No, we're not talking about the outer appearance of reptiles, but how critical it is that your answers are scaled properly. And, why scaling affects your online survey data and feedback.
Scaling requires ambiguity
With any numeric scaling system, you desperately need to have a "void" space. This "void" space allows your customers to accurately respond.
In a 1 – 5 scale, where 5 may be "very satisfied" and 1 is "very dissatisfied," 3 needs to be neutral. You have to realize that often people have no opinion. This data isn't necessarily lost but instead very eye-opening. If a certain question receives a ridiculous of "neutral" answers, that clearly means, "Meh, I don't really know," "I don't really care" or "Nothing was truly memorable (good or bad)."
Larger scales equals precise data
The major difference between a scale from 1 – 5 versus a scale ranging from 0 – 10 is detailed data.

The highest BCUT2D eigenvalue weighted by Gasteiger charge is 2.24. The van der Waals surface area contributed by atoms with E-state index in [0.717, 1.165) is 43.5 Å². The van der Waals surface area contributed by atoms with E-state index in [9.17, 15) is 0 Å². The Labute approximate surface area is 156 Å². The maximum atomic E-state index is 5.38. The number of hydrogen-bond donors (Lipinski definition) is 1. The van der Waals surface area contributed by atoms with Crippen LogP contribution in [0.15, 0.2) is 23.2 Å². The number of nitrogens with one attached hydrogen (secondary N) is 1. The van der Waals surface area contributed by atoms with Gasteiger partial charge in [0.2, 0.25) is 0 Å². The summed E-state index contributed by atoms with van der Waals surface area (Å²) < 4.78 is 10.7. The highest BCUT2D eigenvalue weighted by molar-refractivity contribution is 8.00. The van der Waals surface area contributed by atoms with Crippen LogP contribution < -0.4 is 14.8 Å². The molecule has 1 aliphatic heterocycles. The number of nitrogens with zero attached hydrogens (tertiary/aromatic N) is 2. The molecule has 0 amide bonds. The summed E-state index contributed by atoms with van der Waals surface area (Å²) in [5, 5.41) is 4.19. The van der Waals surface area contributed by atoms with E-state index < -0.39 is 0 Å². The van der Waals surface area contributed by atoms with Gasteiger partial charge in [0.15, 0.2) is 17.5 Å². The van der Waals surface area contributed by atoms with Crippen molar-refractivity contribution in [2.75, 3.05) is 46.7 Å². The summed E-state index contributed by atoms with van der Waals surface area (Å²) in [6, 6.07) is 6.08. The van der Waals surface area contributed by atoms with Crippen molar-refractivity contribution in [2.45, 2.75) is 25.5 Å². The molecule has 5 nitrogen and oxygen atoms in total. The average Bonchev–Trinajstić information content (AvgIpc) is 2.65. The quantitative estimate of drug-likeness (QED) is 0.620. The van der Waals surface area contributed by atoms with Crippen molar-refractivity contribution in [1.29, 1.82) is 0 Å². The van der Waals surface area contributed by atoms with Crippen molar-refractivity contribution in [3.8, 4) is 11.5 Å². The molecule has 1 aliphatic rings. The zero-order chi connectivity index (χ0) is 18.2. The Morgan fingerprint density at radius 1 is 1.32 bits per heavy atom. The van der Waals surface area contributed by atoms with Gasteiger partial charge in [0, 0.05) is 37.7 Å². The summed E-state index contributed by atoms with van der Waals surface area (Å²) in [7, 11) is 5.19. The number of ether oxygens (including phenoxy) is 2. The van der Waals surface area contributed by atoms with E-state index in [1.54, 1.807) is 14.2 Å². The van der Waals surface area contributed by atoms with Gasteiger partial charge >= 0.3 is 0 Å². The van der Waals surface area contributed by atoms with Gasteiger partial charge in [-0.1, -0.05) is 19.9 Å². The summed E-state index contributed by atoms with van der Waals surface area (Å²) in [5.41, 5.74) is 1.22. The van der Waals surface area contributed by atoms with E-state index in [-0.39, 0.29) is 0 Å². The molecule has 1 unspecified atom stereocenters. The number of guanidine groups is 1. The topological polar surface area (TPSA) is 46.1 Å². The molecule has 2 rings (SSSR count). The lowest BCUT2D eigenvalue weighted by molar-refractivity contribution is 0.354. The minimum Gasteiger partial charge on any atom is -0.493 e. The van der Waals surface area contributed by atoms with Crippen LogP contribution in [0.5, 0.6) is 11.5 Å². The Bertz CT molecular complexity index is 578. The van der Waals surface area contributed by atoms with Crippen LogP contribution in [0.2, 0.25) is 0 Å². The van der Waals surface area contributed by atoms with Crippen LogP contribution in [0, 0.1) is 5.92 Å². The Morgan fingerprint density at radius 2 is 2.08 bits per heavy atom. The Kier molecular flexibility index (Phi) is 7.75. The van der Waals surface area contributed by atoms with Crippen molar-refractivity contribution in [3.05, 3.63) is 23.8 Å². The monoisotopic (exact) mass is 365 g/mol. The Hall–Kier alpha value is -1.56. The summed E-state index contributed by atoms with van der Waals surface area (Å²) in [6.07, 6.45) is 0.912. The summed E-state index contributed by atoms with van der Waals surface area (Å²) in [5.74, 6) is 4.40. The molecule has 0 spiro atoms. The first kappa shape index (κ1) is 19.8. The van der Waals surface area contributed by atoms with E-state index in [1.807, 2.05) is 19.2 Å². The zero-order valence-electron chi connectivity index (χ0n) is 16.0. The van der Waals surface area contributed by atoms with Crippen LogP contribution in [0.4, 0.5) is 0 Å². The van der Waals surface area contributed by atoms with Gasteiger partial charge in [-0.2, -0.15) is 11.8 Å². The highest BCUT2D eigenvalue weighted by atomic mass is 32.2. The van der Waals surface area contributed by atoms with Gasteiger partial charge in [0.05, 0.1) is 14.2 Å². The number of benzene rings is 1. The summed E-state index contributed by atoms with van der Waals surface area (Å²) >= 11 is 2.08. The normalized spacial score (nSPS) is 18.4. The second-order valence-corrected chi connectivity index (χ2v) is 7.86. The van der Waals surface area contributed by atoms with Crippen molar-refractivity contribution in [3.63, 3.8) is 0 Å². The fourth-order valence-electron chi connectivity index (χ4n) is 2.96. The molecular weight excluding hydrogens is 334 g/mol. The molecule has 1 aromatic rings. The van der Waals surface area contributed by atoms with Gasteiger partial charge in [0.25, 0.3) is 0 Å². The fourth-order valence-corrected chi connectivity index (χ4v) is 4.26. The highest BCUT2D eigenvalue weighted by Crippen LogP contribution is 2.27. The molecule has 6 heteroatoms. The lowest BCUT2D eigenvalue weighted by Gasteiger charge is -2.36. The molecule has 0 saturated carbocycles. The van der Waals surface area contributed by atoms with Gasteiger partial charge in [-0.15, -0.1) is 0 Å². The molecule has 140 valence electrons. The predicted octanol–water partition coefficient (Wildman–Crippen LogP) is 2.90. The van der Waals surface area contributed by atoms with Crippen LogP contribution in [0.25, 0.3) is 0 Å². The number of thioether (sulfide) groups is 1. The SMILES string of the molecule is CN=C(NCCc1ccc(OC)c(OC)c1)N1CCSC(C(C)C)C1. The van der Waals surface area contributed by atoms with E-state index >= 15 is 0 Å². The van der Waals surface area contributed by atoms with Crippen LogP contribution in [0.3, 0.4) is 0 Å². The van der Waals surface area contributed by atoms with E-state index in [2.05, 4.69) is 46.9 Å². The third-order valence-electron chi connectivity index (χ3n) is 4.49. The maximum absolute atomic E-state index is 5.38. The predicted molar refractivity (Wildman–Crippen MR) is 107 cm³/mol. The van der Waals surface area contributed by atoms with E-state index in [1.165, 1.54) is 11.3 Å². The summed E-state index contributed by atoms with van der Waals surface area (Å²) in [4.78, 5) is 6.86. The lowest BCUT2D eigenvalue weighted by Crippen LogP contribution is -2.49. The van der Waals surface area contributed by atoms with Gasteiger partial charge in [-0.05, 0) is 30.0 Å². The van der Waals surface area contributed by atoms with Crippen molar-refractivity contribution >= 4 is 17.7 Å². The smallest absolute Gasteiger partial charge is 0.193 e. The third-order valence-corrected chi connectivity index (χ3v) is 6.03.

With a 1 – 5 scale, you only glean a small view into what your customers really think. However, with a wider scale, you'll gauge true feelings.
So, here's the difference:
5: Very Satisfied
3: Neutral / Not applicable / No opinion
1: Very dissatisfied
10: Flat-out excellent
8: Very satisfactory
6: Okay, not great
5: Neutral / Not applicable / No opinion
4: Blah, not worth remembering
2: Very dissatisfactory
0: Absolutely appalling
Another great way to look at a wider scale is to compare it to academic grading. Say, a 10 is an A++ (some did extra credit) and a 0, is, well, a complete and utter failure. With academic grading, there are shades of gray where a D isn't necessarily a flunk but almost.
What that says is that there are some things that the student is doing well in but overall, she's struggling.